Acute occlusion of the proximal superior mesenteric artery is still a life-threatening disease. Different surgical and endovascular treatment strategies exist.
The technical and clinical outcome of first line endovascular treatment of proximal superior mesenteric artery occlusion in an academic teaching hospital was evaluated. Endovascular treatment included angioplasty, stent, lysis and/or aspiration and was performed on 38 patients (median age 78 years, range 44 to 88 years). These represent the study population. They presented with abdominal pain or other peritoneal signs. Technical success was defined as revascularization of the superior mesenteric artery with residual stenosis of not more than 30 % and reperfusion of the entire bowel. Clinical success was staged into initial cure, need for second line operation and resection of bowel or death of the patient.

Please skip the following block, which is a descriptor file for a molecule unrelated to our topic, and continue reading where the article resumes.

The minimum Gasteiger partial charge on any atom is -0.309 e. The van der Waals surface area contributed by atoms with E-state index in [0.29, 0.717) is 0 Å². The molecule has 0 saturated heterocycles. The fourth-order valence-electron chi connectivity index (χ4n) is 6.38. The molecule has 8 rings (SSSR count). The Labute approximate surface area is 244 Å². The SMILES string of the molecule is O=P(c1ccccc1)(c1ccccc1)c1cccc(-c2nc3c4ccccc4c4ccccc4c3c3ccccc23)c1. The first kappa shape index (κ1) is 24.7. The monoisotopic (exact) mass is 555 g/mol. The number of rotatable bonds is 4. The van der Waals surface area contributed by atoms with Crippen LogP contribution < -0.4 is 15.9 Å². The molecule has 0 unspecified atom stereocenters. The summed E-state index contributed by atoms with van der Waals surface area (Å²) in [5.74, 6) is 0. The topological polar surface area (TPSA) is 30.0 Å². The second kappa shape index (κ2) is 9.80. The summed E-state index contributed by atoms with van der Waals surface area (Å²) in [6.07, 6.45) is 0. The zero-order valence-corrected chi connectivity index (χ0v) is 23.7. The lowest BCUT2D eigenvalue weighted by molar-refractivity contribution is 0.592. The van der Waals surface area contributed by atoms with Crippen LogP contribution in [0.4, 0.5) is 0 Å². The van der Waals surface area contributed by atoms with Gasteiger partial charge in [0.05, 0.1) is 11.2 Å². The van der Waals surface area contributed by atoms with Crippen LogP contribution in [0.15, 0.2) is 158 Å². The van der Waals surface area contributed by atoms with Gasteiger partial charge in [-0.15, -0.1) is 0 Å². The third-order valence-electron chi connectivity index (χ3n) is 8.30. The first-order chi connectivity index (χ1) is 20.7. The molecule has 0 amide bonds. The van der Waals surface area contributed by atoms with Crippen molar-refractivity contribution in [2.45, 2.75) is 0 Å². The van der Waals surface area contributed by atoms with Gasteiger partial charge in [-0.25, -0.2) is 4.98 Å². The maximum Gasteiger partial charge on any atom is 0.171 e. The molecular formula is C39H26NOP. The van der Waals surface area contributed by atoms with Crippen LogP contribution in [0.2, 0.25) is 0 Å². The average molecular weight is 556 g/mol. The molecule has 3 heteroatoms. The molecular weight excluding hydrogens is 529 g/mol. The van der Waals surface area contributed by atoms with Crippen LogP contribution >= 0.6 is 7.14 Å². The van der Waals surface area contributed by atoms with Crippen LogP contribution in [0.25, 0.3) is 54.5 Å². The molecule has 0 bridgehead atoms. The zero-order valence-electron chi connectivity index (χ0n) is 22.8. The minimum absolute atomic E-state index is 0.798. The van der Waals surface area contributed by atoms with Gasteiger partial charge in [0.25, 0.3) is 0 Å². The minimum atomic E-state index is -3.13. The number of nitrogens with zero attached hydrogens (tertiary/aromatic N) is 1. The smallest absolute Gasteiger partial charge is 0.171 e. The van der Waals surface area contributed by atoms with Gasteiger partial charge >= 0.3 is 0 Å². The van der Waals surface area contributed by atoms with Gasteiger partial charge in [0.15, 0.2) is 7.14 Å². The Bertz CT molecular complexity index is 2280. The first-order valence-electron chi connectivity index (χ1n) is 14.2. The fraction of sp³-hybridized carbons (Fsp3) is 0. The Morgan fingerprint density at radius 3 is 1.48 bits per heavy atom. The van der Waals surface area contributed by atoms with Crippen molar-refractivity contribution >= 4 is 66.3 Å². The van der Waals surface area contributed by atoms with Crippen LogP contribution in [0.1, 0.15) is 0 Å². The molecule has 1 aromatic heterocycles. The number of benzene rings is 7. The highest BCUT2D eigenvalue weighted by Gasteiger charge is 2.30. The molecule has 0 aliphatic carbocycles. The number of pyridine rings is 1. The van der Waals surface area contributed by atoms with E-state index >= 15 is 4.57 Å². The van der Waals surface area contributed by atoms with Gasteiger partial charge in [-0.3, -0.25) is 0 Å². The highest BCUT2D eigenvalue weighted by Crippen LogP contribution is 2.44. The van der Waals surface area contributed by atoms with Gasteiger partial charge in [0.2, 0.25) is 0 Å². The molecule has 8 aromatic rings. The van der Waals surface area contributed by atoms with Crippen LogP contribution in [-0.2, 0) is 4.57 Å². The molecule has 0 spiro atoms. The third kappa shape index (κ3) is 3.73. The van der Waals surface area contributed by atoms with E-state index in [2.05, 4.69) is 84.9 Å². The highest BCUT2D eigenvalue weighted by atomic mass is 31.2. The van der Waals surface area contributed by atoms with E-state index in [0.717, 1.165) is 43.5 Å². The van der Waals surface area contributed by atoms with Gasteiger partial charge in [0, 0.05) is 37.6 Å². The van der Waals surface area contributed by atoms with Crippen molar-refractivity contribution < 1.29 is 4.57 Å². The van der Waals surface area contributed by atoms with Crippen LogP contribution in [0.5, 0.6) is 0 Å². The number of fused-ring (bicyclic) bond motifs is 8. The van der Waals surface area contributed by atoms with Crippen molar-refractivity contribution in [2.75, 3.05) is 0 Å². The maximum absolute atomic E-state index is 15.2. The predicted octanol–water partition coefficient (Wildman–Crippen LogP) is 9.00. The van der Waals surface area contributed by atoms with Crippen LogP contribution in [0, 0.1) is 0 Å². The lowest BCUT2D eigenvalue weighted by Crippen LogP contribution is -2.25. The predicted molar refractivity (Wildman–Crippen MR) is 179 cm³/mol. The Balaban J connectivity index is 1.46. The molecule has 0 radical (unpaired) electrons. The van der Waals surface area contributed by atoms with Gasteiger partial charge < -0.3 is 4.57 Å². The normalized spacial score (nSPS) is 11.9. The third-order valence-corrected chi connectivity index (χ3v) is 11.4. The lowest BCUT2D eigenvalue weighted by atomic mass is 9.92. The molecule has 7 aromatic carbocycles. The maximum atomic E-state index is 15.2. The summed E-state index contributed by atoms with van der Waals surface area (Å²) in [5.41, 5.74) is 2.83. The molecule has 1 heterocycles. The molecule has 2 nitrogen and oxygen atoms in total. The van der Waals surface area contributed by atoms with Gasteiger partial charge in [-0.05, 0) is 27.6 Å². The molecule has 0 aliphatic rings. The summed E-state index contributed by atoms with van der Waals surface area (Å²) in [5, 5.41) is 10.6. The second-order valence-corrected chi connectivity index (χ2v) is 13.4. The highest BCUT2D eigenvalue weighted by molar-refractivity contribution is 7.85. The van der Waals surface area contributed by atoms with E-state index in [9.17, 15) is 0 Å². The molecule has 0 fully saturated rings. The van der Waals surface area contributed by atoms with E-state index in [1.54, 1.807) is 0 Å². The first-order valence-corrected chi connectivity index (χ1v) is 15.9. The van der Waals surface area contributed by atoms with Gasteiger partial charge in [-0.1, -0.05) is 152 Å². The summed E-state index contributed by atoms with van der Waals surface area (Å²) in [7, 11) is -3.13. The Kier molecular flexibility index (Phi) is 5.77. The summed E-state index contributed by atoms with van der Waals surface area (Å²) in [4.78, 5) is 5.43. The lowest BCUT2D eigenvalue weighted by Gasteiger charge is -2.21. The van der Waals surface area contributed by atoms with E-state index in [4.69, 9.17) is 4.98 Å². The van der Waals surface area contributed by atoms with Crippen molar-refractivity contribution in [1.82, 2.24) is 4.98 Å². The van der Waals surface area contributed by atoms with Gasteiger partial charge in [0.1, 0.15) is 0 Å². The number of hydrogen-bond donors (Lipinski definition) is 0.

Complete endovascular technical success was reached in 37 of 38 patients. Laparotomy and additional bowel resection was necessary only in a minority of patients. Mortality after 30 days was 45 %.
Endovascular treatment of acute occlusion of the proximal superior mesenteric artery continues to be the promising first line treatment option with a high potential for primary technical success and clinical benefit.